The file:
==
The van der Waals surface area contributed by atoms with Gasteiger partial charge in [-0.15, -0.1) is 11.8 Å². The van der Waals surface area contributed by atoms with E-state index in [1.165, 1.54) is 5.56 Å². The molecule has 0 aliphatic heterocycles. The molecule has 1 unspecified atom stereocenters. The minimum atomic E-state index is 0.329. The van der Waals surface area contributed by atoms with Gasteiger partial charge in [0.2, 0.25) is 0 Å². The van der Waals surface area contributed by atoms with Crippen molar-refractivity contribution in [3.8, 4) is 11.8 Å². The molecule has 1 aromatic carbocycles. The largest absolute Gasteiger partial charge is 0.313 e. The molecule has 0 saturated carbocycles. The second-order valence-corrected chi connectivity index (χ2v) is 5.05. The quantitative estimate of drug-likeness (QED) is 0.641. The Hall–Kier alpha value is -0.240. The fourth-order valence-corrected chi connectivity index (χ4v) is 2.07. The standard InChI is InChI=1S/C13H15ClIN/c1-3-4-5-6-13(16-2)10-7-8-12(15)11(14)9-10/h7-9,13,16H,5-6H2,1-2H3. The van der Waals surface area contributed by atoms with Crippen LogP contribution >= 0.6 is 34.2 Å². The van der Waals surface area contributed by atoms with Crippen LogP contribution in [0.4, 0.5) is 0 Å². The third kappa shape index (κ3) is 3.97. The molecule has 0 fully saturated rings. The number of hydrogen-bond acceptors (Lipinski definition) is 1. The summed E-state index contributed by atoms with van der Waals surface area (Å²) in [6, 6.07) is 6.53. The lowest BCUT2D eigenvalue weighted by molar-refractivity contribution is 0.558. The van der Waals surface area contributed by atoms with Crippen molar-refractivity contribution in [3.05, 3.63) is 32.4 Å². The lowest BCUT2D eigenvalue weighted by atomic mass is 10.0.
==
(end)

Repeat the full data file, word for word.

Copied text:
The van der Waals surface area contributed by atoms with Gasteiger partial charge in [-0.15, -0.1) is 11.8 Å². The van der Waals surface area contributed by atoms with E-state index in [1.165, 1.54) is 5.56 Å². The molecule has 0 aliphatic heterocycles. The molecule has 1 unspecified atom stereocenters. The minimum atomic E-state index is 0.329. The van der Waals surface area contributed by atoms with Gasteiger partial charge in [0.2, 0.25) is 0 Å². The van der Waals surface area contributed by atoms with Crippen molar-refractivity contribution in [3.8, 4) is 11.8 Å². The molecule has 1 aromatic carbocycles. The largest absolute Gasteiger partial charge is 0.313 e. The molecule has 0 saturated carbocycles. The second-order valence-corrected chi connectivity index (χ2v) is 5.05. The quantitative estimate of drug-likeness (QED) is 0.641. The Hall–Kier alpha value is -0.240. The fourth-order valence-corrected chi connectivity index (χ4v) is 2.07. The standard InChI is InChI=1S/C13H15ClIN/c1-3-4-5-6-13(16-2)10-7-8-12(15)11(14)9-10/h7-9,13,16H,5-6H2,1-2H3. The van der Waals surface area contributed by atoms with Crippen LogP contribution >= 0.6 is 34.2 Å². The van der Waals surface area contributed by atoms with Crippen LogP contribution in [0.4, 0.5) is 0 Å². The third kappa shape index (κ3) is 3.97. The molecule has 0 fully saturated rings. The number of hydrogen-bond acceptors (Lipinski definition) is 1. The summed E-state index contributed by atoms with van der Waals surface area (Å²) in [6, 6.07) is 6.53. The lowest BCUT2D eigenvalue weighted by molar-refractivity contribution is 0.558. The van der Waals surface area contributed by atoms with Crippen molar-refractivity contribution in [3.05, 3.63) is 32.4 Å². The lowest BCUT2D eigenvalue weighted by atomic mass is 10.0.